Now make it very clear what’s expected of them, so they know where they’ve fallen short and how to avoid it in the future.
11 years ago in my first professional role, I did something that fell below the standards expected of me.
I was talked to extremely directly, stating the facts and making it very clear where I’d fallen short.
My attitude changed, my productivity rose and I vowed to raise my professional standards way higher than before.
And through it all, I felt I’d been treated fairly.
One of our clients told us that she’d seen someone yawn in the front row of a talk she was giving.
Frustrated, she asked:
“Are you tired?”
Then came the response:
“Yes, I am.
“I’ve been up all night caring for my mother.”
It’s impossible to recover the moral high ground from there.
That’s one of the reasons it’s so important to stick to the facts and ask questions about the person’s behaviour.
And when you find out that something negative has influenced the behaviour, show empathy.
“I’m so sorry to hear that” is a natural reaction socially.
But we can be reluctant to use it professionally.
So be direct, show empathy when it’s needed and now you can both move on to discuss a solution.
Especially during a pandemic.
Difficult conversations, in my experience, are rarely one-way.
However negative the behaviour, I always find there’s something I can do to make the other person’s life easier.
So accept responsibility if a task has been unclear and discuss what you can both do to find the solution.
Work hard to understand and clarify objections, before committing to make changes.
If you are announcing a job loss, for example, accept that it’s a decision that was within your control.
It’s often easier to say “the global situation means it’s out of my hands”.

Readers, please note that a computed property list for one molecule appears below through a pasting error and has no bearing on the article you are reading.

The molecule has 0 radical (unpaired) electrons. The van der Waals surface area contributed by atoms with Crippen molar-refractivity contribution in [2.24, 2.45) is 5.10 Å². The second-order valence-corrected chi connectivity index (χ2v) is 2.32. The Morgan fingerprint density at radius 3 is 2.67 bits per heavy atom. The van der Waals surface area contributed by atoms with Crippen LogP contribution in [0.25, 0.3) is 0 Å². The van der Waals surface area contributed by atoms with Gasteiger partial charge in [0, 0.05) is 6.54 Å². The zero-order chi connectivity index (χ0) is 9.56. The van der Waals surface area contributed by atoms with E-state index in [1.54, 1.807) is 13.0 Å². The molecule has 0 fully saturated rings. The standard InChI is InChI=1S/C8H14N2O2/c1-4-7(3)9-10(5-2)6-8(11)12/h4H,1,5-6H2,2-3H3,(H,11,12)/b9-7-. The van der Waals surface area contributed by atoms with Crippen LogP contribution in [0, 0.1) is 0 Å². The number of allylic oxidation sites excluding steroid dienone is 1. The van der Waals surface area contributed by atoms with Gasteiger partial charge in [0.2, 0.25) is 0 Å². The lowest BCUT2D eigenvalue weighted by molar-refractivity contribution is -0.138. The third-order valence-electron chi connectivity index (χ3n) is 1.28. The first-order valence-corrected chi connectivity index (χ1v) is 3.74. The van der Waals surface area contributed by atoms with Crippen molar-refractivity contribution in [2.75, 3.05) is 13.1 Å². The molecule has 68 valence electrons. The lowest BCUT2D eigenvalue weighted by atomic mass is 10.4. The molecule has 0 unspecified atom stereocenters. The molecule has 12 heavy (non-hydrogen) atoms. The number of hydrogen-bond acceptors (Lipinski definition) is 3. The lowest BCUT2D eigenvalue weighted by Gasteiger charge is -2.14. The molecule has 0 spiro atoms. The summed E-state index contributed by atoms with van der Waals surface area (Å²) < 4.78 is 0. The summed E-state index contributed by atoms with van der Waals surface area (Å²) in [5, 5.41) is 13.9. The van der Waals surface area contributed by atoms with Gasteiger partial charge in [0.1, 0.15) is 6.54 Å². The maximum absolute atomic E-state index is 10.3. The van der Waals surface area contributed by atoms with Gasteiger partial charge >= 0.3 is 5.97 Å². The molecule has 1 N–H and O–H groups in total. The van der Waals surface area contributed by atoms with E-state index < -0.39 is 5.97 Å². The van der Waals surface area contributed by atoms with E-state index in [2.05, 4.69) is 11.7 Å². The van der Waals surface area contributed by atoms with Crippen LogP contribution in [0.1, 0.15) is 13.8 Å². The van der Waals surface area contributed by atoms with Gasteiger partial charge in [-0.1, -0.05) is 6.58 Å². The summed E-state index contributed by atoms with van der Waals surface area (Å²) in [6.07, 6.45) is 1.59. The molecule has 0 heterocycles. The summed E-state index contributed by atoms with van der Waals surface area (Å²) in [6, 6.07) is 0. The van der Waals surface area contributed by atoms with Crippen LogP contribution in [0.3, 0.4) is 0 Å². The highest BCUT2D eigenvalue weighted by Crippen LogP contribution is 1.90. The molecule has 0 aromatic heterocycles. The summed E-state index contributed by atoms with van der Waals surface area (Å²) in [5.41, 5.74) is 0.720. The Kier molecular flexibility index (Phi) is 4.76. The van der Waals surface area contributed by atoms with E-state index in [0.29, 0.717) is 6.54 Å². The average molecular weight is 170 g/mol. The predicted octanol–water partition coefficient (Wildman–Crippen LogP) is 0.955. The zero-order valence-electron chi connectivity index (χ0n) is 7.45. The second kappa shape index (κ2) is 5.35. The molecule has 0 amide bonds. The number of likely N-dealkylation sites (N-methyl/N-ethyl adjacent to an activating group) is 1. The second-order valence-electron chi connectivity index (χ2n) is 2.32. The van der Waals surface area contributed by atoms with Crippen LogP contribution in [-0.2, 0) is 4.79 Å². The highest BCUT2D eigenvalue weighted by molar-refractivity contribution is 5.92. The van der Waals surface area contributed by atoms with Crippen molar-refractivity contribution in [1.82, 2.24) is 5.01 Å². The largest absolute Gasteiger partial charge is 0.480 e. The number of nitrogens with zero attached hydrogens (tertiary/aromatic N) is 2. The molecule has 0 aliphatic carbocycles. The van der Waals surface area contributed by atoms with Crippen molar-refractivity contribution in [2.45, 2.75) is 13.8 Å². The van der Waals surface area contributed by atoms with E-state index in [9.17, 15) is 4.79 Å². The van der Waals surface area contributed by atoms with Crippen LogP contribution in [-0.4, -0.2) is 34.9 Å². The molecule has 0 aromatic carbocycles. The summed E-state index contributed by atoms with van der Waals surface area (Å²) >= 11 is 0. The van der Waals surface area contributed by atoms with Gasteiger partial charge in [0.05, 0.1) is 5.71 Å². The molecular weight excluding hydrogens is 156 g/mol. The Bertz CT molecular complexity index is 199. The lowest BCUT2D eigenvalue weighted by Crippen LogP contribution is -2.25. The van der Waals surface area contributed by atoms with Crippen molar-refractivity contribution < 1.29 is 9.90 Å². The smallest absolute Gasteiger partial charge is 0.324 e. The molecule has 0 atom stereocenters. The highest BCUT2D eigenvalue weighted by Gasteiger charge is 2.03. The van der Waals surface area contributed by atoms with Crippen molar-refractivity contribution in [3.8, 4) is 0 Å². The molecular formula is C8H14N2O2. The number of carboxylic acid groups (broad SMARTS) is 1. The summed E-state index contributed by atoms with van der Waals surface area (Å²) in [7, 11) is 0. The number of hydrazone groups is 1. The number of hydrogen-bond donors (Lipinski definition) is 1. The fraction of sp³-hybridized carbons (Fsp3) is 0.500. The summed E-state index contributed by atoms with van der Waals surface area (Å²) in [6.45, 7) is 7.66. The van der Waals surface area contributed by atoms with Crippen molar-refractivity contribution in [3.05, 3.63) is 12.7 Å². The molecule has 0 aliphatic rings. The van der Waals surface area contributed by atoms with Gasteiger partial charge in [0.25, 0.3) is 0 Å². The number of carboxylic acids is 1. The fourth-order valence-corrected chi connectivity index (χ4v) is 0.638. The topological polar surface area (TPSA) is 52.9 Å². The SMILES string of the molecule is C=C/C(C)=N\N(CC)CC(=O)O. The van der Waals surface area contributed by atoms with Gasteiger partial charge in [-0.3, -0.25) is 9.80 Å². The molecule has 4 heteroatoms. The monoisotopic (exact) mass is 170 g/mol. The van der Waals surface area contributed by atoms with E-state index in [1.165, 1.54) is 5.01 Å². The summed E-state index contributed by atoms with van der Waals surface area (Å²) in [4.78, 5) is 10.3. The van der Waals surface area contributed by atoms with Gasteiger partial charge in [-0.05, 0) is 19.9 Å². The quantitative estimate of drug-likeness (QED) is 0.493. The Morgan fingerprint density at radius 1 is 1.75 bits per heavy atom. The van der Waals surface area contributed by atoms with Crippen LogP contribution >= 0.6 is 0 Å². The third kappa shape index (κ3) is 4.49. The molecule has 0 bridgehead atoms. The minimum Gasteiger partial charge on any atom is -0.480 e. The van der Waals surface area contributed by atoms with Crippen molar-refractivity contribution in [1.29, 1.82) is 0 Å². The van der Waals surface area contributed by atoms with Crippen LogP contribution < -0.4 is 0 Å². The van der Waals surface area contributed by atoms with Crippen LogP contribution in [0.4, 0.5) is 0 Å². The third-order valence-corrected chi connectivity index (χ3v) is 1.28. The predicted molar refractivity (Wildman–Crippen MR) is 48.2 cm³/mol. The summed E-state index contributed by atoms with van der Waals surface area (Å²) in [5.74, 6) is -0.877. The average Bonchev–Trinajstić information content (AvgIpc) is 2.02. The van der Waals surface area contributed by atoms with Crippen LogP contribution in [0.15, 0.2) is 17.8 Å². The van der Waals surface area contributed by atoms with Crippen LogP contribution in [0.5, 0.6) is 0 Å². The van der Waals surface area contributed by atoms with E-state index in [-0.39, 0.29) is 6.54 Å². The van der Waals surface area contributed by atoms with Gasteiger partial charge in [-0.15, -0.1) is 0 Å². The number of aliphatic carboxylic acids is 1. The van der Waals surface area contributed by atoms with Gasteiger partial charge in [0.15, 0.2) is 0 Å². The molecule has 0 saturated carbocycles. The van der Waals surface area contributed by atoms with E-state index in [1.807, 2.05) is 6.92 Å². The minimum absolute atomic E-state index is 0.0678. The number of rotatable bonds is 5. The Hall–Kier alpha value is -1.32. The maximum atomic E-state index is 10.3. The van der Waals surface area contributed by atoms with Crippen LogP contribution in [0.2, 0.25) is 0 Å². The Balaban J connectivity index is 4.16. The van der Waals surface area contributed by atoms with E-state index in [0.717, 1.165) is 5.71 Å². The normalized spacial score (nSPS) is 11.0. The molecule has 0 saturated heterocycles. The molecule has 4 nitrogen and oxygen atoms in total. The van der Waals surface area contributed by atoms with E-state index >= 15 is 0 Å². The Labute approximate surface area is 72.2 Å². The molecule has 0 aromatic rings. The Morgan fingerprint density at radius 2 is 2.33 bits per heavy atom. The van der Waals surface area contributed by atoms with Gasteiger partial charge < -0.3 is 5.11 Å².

It’s more honest to say “I’m sorry to say we’ve decided to make your position redundant”.
And it’ll strengthen your grasp of how to hold difficult conversations online.
If you think back to the most difficult news you’ve received, it’s likely to be a blur.
Your head is simply unable to process bad news in a logical way.
It’s common for doctors delivering bad news to ask the question:
“Do you understand what I’m telling you?”
Appreciate that your audience can experience shock too with the onset of news about their job changing, or disappearing.
And eventually, when the shock wears off, they’ll start thinking about what to do next.
So the burden’s on you to offer that certainty by making the next steps crystal clear.
And to make sure that it’s been received and understood.
If you’ve asked someone to change their behaviour, highlight the positive change when you see it.
Catch people doing things right, and praise them publicly for it.
Similarly, if you’ve been asked to change, demonstrate it through positive action.
Make it clear that you’ve embraced the feedback and adapted.
In an ever-changing world, it’s those who adapt most quickly who’ll benefit.
So what’s hiding behind your difficult conversation?
Follow these steps on how to hold difficult conversations online.
Put pen to paper, decide your action and set up the meeting.
You have everything you need to get to the other side safely and respectfully.
Andrew McFarlan is Managing Director of Pink Elephant Communications in Glasgow.
You can read his full profile here.
Photos in How to hold difficult conversations online blog by Pink Elephant and Pexels.
How to hold difficult conversations online blog edited by Colin Stone.